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Motivation, expectations and the gender pay gap for UK graduates

Author

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  • Arnaud Chevalier

Abstract

Focussing on recent UK graduates, a wage gap of 12% is found. The unexplained component of the gap is small and a large fraction of the gap can be explained by subject choice, job characteristics, motivation and expectation variables. Motivation and expectations account for 44% of the explained gap, thus most studies over-estimate the unexplained component of the gender wage gap. Following stereotypes, women tend to be more altruistic and less career oriented than men, character traits that are less rewarded by employers. The principal component of the gender wage gap is expectations about childrearing. These conservative attitudes affect women’s wages even at an early stage of their career. Without a change in attitude, the gender wage gap is likely to remain.

Suggested Citation

  • Arnaud Chevalier, 2004. "Motivation, expectations and the gender pay gap for UK graduates," Working Papers 200403, School of Economics, University College Dublin.
  • Handle: RePEc:ucn:wpaper:200403
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    File URL: http://hdl.handle.net/10197/1310
    File Function: First version, 2004
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    Cited by:

    1. Redmond, Paul & McGuinness, Seamus, 2017. "The Gender Wage Gap in Europe: Job Preferences, Gender Convergence and Distributional Effects," IZA Discussion Papers 10933, Institute for the Study of Labor (IZA).
    2. Alison L. Booth, 2006. "The Glass Ceiling in Europe: Why Are Women Doing Badly in the Labour Market?," CEPR Discussion Papers 542, Centre for Economic Policy Research, Research School of Economics, Australian National University.
    3. Maciej Bukowski & Grzegorz Koloch & Piotr Lewandowski & Anna Baranowska & Iga Magda & Arkadiusz Szydlowski & Jacek Bielinski & Magdalena Bober & Malgorzata Sarzalska & Julian Zawistowski, 2008. "Employment in Poland 2007. Security on a Flexible Labour Market," Books and Reports published by IBS, Instytut Badan Strukturalnych, number zwp2007 edited by Maciej Bukowski.
    4. Nils Braakmann, 2009. "The Role of Psychological Traits for the Gender Gap in Full-Time Employment and Wages: Evidence from Germany," SOEPpapers on Multidisciplinary Panel Data Research 162, DIW Berlin, The German Socio-Economic Panel (SOEP).
    5. Marija Andonova & Nikica Mojsoska-Blazevski, 2015. "Factors Influencing the Earnings Expectations among Macedonian Students: A Comparative Perspective with the EU Students," Croatian Economic Survey, The Institute of Economics, Zagreb, vol. 17(1), pages 71-110, June.
    6. Alan Manning & Joanna Swaffield, 2008. "The gender gap in early-career wage growth," Economic Journal, Royal Economic Society, vol. 118(530), pages 983-1024, July.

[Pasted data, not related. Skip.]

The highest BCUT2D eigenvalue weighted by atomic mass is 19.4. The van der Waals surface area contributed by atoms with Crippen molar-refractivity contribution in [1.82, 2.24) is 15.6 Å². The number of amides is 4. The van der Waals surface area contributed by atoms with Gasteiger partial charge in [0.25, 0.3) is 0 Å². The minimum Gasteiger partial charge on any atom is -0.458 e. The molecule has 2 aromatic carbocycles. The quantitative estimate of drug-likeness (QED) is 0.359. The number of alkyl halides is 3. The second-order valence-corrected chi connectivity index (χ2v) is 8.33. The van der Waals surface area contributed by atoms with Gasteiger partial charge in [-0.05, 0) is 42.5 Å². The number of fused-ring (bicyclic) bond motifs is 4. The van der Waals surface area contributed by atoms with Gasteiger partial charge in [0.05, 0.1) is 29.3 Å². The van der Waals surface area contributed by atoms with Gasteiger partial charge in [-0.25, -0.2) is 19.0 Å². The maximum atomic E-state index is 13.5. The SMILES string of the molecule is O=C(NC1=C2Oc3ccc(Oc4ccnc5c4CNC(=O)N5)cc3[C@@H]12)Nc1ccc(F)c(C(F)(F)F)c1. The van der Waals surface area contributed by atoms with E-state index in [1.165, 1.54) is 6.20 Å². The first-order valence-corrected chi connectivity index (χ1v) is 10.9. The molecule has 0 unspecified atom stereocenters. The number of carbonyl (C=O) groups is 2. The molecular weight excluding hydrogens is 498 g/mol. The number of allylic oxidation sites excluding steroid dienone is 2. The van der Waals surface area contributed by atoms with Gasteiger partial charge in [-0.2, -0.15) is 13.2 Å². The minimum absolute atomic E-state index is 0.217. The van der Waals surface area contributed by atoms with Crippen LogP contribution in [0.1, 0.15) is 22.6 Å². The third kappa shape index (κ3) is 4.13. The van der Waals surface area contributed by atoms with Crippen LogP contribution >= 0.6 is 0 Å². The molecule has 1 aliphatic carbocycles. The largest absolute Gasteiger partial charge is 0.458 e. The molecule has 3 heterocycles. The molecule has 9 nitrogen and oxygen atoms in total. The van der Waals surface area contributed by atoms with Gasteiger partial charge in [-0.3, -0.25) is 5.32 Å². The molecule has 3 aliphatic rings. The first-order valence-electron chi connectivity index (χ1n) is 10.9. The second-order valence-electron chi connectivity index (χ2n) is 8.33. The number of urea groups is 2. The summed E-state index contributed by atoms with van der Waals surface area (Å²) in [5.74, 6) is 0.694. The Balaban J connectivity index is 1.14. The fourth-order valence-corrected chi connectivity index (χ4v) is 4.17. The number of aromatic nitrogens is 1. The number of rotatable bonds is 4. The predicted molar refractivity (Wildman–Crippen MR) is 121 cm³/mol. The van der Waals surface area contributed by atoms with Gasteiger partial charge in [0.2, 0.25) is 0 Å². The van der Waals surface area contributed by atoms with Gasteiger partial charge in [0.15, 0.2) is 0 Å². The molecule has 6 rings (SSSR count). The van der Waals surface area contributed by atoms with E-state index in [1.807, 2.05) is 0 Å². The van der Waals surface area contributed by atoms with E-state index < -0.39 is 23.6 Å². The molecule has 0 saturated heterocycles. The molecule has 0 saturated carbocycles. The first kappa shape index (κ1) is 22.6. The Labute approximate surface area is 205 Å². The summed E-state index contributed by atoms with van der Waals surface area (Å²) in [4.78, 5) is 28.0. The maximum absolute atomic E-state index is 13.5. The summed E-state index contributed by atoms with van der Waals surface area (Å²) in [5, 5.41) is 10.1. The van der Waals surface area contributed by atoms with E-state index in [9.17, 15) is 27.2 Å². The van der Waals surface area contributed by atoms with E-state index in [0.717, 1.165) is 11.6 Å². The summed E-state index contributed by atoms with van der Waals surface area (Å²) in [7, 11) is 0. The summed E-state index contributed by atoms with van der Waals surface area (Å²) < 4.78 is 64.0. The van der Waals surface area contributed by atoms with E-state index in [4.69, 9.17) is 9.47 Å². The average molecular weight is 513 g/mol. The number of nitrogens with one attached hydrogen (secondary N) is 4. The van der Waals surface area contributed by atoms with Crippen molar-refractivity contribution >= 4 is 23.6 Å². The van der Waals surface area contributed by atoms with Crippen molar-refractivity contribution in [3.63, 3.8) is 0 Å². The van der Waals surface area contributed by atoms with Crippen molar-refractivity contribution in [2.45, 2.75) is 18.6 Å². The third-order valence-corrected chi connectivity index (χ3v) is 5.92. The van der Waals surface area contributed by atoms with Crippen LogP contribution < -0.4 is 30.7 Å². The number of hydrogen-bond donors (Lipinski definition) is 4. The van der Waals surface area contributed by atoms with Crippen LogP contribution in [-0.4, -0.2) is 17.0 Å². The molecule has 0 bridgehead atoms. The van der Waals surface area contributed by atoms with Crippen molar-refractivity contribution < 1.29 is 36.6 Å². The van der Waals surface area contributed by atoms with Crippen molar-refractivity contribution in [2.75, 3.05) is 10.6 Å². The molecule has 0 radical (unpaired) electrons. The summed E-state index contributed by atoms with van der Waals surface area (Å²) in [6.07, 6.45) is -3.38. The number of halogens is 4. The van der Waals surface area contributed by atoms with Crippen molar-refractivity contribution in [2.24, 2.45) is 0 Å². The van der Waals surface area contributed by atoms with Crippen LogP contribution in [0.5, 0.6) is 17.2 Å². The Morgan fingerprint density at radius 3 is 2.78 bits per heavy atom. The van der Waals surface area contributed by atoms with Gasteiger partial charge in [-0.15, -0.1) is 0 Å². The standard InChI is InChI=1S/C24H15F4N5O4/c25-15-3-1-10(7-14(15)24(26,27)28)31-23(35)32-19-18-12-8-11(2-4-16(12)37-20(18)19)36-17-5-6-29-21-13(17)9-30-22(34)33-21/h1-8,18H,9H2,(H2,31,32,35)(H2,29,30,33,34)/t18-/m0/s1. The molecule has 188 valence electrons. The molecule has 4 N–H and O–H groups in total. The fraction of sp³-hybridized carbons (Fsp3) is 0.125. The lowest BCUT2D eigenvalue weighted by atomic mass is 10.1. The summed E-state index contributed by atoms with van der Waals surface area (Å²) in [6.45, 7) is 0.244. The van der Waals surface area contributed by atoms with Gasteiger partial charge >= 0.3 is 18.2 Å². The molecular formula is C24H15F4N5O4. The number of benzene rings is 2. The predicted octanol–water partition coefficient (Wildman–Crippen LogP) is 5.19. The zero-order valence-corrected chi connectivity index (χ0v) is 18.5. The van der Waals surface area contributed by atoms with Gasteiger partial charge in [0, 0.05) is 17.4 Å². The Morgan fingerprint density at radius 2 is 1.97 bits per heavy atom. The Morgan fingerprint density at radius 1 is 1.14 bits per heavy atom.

7. Cepeda Emiliani, Laura & Barón, Juan D., 2012. "Educational Segregation and the Gender Wage Gap for Recent College Graduates in Colombia," IZA Discussion Papers 6361, Institute for the Study of Labor (IZA).
    8. Iga Magda & Monika Potoczna, 2014. "Does flexible employment pay? European evidence on the wage perspectives of female workers," IBS Working Papers 3/2014, Instytut Badan Strukturalnych.
    9. Claudio Quintano & Rosalia Castellano & Antonella Rocca, 2010. "Male-female discrimination: an analysis of gender gap and its determinants," Statistica, Department of Statistics, University of Bologna, vol. 70(2), pages 171-190.
    10. Booth, Alison L., 2009. "Gender and competition," Labour Economics, Elsevier, vol. 16(6), pages 599-606, December.
    11. Nigel C. O’Leary & Peter J. Sloane, 2005. "The Return to a University Education in Great Britain," National Institute Economic Review, National Institute of Economic and Social Research, vol. 193(1), pages 75-89, July.
    12. Joanna K. Swaffield, 2007. "Estimates Of The Impact Of Labour Market Attachment And Attitudes On The Female Wage," Manchester School, University of Manchester, vol. 75(3), pages 349-371, June.

    More about this item

    Keywords

    Gender wage gap; Attitude; Wages--College graduates--Great Britain; Wages--Sex differences--Great Britain; Wage differentials--Great Britain; Sex discrimination in employment;

    JEL classification:

    • J16 - Labor and Demographic Economics - - Demographic Economics - - - Economics of Gender; Non-labor Discrimination
    • J70 - Labor and Demographic Economics - - Labor Discrimination - - - General
    • J29 - Labor and Demographic Economics - - Demand and Supply of Labor - - - Other
    • J13 - Labor and Demographic Economics - - Demographic Economics - - - Fertility; Family Planning; Child Care; Children; Youth

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